Even Though I Hate Waking Up Early
I am not a morning person. I do not wake up on the right side of the bed, birds do not help me get dressed and I definitely hit the snooze button more than once. Most days, I get out of bed with a scowl on my face and stay that way until I can get into the shower and shock my body into waking up by dumping tons of water on my head.
Mornings are definitely not my favorite, but I am on a mission to become a morning person.
I know I will never be able to be one of those people who loves waking up before the sun and is immediately bright and cheery the minute they roll out of bed. But I do want to be someone who takes advantage of those early morning hours to be productive and get my day started on the right foot.
In the last few months, I have both successfully and unsuccessfully established a morning routine. By that I mean I have an ideal morning routine — but some days I do it, others I don’t. In my quest to establish a morning routine, I’ve learned a few things about how to make my routine work for me.
1. It starts the night before.
The biggest indicator of whether or not I will wake up on time is when I get to sleep. To get my morning routine in, it’s so important for me to go to bed at a decent hour and get my eight hours of sleep. This, however, does not always happen.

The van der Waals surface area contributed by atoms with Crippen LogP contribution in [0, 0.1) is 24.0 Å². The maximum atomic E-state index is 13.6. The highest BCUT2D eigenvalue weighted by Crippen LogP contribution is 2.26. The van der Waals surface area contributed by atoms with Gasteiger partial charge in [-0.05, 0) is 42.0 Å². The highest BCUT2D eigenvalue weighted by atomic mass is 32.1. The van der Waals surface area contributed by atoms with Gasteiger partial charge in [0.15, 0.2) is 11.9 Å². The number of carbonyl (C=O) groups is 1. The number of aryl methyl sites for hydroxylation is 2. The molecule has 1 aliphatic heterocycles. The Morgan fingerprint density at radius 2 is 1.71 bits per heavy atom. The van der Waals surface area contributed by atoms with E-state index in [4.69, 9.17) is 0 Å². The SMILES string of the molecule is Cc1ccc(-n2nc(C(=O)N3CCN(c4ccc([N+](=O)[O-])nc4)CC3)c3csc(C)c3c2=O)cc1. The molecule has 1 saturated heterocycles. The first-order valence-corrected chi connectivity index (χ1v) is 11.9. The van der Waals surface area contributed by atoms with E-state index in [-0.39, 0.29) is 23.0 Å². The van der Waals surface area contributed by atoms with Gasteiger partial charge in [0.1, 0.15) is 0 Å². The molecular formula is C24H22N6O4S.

There’s always more work that needs to be done — especially with juggling both a 9–5 job and a freelance side hustle. The house always needs more cleaning, I always need to squeeze that workout in, cook dinner, something.
We all have a lot on our plates, but it all comes down to staying organized and figuring out your priorities. Getting a full eight hours of sleep needs to be one of them. If I’m running on too little sleep, I’m not likely to wake up early and even if I do, the work I do is not my best.
2. A successful morning routine means a successful nighttime routine.
If you want to be productive in the morning, you need to set yourself up for success. That means prepping everything for the next day at night so you have less to worry about when you wake up.
For me, this means packing my lunch, packing my gym bag and choosing an outfit for the next day. These few simple tasks save me tons of time in the morning. This way, I have to less to think about and I’m ready to go. I don’t need to rush (something I hate doing but somehow always end up doing) and I’m out the door on time.
3. Do what you gotta do.
Don’t think that just waking up will make you more successful or productive. You need to have a plan in place to use those early morning hours to your advantage. Ask yourself, what do I want to accomplish?
Think about what the best use of that time may be. Many people like to work out in the morning to get exercise out of the way and spend their afternoon doing other activities. I hate morning workouts, so I use my morning time to get writing done. The quiet time lets me focus and get more done even when all I have is a short hour.
Or maybe for you morning is the perfect time to read that book that’s been sitting on your nightstand or catch up on the news. Whatever it is, with just a little prep and thinking, you can make the morning time a useful and productive part of your day.
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